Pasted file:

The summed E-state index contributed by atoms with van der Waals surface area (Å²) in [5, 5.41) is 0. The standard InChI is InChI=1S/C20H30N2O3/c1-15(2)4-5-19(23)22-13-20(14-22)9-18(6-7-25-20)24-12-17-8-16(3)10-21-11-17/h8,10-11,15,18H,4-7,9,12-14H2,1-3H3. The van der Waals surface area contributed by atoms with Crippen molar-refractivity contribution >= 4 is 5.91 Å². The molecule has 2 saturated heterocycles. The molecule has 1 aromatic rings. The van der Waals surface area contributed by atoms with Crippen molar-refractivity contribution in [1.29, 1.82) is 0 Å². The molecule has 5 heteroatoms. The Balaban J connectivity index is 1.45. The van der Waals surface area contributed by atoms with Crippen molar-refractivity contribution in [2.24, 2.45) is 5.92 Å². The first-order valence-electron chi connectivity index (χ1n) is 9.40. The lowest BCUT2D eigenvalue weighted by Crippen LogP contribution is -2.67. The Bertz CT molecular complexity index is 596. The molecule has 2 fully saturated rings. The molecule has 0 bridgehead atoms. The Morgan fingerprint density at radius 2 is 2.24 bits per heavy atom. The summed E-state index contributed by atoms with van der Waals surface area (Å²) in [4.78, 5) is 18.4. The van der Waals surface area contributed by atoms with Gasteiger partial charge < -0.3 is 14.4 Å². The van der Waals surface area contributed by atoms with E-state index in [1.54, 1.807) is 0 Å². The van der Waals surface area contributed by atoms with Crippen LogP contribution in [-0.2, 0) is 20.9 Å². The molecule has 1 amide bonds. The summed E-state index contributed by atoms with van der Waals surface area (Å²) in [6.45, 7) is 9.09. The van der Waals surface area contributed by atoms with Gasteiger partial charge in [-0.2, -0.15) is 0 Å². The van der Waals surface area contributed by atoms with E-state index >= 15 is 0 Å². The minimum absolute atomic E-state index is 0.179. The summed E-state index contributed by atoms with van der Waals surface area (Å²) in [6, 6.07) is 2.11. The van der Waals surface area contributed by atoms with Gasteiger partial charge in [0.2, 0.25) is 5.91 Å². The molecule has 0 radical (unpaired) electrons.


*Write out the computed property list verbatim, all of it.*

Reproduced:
The summed E-state index contributed by atoms with van der Waals surface area (Å²) in [5, 5.41) is 0. The standard InChI is InChI=1S/C20H30N2O3/c1-15(2)4-5-19(23)22-13-20(14-22)9-18(6-7-25-20)24-12-17-8-16(3)10-21-11-17/h8,10-11,15,18H,4-7,9,12-14H2,1-3H3. The van der Waals surface area contributed by atoms with Crippen molar-refractivity contribution >= 4 is 5.91 Å². The molecule has 2 saturated heterocycles. The molecule has 1 aromatic rings. The van der Waals surface area contributed by atoms with Crippen molar-refractivity contribution in [1.29, 1.82) is 0 Å². The molecule has 5 heteroatoms. The Balaban J connectivity index is 1.45. The van der Waals surface area contributed by atoms with Crippen molar-refractivity contribution in [2.24, 2.45) is 5.92 Å². The first-order valence-electron chi connectivity index (χ1n) is 9.40. The lowest BCUT2D eigenvalue weighted by Crippen LogP contribution is -2.67. The Bertz CT molecular complexity index is 596. The molecule has 2 fully saturated rings. The molecule has 0 bridgehead atoms. The Morgan fingerprint density at radius 2 is 2.24 bits per heavy atom. The summed E-state index contributed by atoms with van der Waals surface area (Å²) in [4.78, 5) is 18.4. The van der Waals surface area contributed by atoms with Gasteiger partial charge < -0.3 is 14.4 Å². The van der Waals surface area contributed by atoms with E-state index in [1.54, 1.807) is 0 Å². The van der Waals surface area contributed by atoms with Crippen LogP contribution in [-0.2, 0) is 20.9 Å². The molecule has 1 amide bonds. The summed E-state index contributed by atoms with van der Waals surface area (Å²) in [6.45, 7) is 9.09. The van der Waals surface area contributed by atoms with Gasteiger partial charge in [-0.2, -0.15) is 0 Å². The van der Waals surface area contributed by atoms with E-state index >= 15 is 0 Å². The minimum absolute atomic E-state index is 0.179. The summed E-state index contributed by atoms with van der Waals surface area (Å²) in [6, 6.07) is 2.11. The van der Waals surface area contributed by atoms with Gasteiger partial charge in [0.2, 0.25) is 5.91 Å². The molecule has 0 radical (unpaired) electrons.